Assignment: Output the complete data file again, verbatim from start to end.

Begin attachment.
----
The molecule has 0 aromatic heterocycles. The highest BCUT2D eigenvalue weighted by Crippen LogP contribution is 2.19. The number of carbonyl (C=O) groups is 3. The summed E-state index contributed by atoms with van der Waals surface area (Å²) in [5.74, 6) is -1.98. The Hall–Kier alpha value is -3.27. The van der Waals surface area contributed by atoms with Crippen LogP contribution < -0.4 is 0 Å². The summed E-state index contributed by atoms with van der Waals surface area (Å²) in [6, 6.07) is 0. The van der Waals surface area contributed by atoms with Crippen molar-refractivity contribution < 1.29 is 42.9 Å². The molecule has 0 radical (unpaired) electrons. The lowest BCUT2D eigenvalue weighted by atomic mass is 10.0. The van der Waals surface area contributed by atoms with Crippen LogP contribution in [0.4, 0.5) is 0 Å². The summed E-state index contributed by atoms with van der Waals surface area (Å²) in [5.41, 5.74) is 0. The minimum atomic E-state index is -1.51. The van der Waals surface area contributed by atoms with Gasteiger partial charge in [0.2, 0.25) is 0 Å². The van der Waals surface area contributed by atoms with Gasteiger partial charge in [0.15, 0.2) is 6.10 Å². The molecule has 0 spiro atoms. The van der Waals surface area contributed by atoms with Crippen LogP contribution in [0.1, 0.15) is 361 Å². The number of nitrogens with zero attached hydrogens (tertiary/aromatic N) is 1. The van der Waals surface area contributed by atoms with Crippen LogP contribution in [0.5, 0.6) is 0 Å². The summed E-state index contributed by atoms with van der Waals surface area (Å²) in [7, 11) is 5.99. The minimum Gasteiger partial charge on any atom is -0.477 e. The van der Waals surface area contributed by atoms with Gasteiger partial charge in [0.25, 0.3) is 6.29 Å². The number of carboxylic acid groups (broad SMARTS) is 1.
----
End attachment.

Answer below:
The molecule has 0 aromatic heterocycles. The highest BCUT2D eigenvalue weighted by Crippen LogP contribution is 2.19. The number of carbonyl (C=O) groups is 3. The summed E-state index contributed by atoms with van der Waals surface area (Å²) in [5.74, 6) is -1.98. The Hall–Kier alpha value is -3.27. The van der Waals surface area contributed by atoms with Crippen LogP contribution < -0.4 is 0 Å². The summed E-state index contributed by atoms with van der Waals surface area (Å²) in [6, 6.07) is 0. The van der Waals surface area contributed by atoms with Crippen molar-refractivity contribution < 1.29 is 42.9 Å². The molecule has 0 radical (unpaired) electrons. The lowest BCUT2D eigenvalue weighted by atomic mass is 10.0. The van der Waals surface area contributed by atoms with Crippen LogP contribution in [0.4, 0.5) is 0 Å². The summed E-state index contributed by atoms with van der Waals surface area (Å²) in [5.41, 5.74) is 0. The minimum atomic E-state index is -1.51. The van der Waals surface area contributed by atoms with Gasteiger partial charge in [0.2, 0.25) is 0 Å². The van der Waals surface area contributed by atoms with Gasteiger partial charge in [0.15, 0.2) is 6.10 Å². The molecule has 0 spiro atoms. The van der Waals surface area contributed by atoms with Crippen LogP contribution in [0.1, 0.15) is 361 Å². The number of nitrogens with zero attached hydrogens (tertiary/aromatic N) is 1. The van der Waals surface area contributed by atoms with Crippen LogP contribution in [0.5, 0.6) is 0 Å². The summed E-state index contributed by atoms with van der Waals surface area (Å²) in [7, 11) is 5.99. The minimum Gasteiger partial charge on any atom is -0.477 e. The van der Waals surface area contributed by atoms with Gasteiger partial charge in [0.25, 0.3) is 6.29 Å². The number of carboxylic acid groups (broad SMARTS) is 1.